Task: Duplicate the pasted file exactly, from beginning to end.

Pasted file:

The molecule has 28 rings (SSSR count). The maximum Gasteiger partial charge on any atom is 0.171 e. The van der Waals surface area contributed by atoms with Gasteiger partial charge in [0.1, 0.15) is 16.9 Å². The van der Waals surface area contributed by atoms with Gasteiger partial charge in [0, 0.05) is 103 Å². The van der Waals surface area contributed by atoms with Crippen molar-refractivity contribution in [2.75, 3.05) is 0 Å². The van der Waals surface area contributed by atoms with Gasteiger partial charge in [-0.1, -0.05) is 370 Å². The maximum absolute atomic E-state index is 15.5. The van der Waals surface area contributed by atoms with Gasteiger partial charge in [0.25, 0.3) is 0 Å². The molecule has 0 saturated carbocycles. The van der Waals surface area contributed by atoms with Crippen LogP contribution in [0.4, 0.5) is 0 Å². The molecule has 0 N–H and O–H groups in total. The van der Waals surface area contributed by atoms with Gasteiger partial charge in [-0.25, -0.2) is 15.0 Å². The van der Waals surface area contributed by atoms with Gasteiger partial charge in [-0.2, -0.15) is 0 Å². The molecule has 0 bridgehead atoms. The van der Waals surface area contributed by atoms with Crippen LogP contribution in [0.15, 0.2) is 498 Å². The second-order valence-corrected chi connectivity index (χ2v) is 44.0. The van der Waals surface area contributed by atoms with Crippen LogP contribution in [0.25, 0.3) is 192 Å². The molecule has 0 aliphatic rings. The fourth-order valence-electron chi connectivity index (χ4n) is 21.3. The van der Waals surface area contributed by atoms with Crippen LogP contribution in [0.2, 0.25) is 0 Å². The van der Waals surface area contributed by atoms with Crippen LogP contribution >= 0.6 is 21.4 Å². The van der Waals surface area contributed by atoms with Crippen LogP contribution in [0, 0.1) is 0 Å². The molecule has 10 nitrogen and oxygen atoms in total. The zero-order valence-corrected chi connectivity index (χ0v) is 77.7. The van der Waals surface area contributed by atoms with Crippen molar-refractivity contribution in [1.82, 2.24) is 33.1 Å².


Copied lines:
The molecule has 28 rings (SSSR count). The maximum Gasteiger partial charge on any atom is 0.171 e. The van der Waals surface area contributed by atoms with Gasteiger partial charge in [0.1, 0.15) is 16.9 Å². The van der Waals surface area contributed by atoms with Gasteiger partial charge in [0, 0.05) is 103 Å². The van der Waals surface area contributed by atoms with Crippen molar-refractivity contribution in [2.75, 3.05) is 0 Å². The van der Waals surface area contributed by atoms with Gasteiger partial charge in [-0.1, -0.05) is 370 Å². The maximum absolute atomic E-state index is 15.5. The van der Waals surface area contributed by atoms with Gasteiger partial charge in [0.25, 0.3) is 0 Å². The molecule has 0 saturated carbocycles. The van der Waals surface area contributed by atoms with Crippen LogP contribution in [0.4, 0.5) is 0 Å². The molecule has 0 N–H and O–H groups in total. The van der Waals surface area contributed by atoms with Gasteiger partial charge in [-0.25, -0.2) is 15.0 Å². The van der Waals surface area contributed by atoms with Gasteiger partial charge in [-0.2, -0.15) is 0 Å². The molecule has 0 bridgehead atoms. The van der Waals surface area contributed by atoms with Crippen LogP contribution in [0.15, 0.2) is 498 Å². The second-order valence-corrected chi connectivity index (χ2v) is 44.0. The van der Waals surface area contributed by atoms with Crippen LogP contribution in [0.25, 0.3) is 192 Å². The molecule has 0 aliphatic rings. The fourth-order valence-electron chi connectivity index (χ4n) is 21.3. The van der Waals surface area contributed by atoms with Crippen LogP contribution in [0.2, 0.25) is 0 Å². The van der Waals surface area contributed by atoms with Crippen LogP contribution >= 0.6 is 21.4 Å². The van der Waals surface area contributed by atoms with Crippen LogP contribution in [0, 0.1) is 0 Å². The molecule has 10 nitrogen and oxygen atoms in total. The zero-order valence-corrected chi connectivity index (χ0v) is 77.7. The van der Waals surface area contributed by atoms with Crippen molar-refractivity contribution in [1.82, 2.24) is 33.1 Å².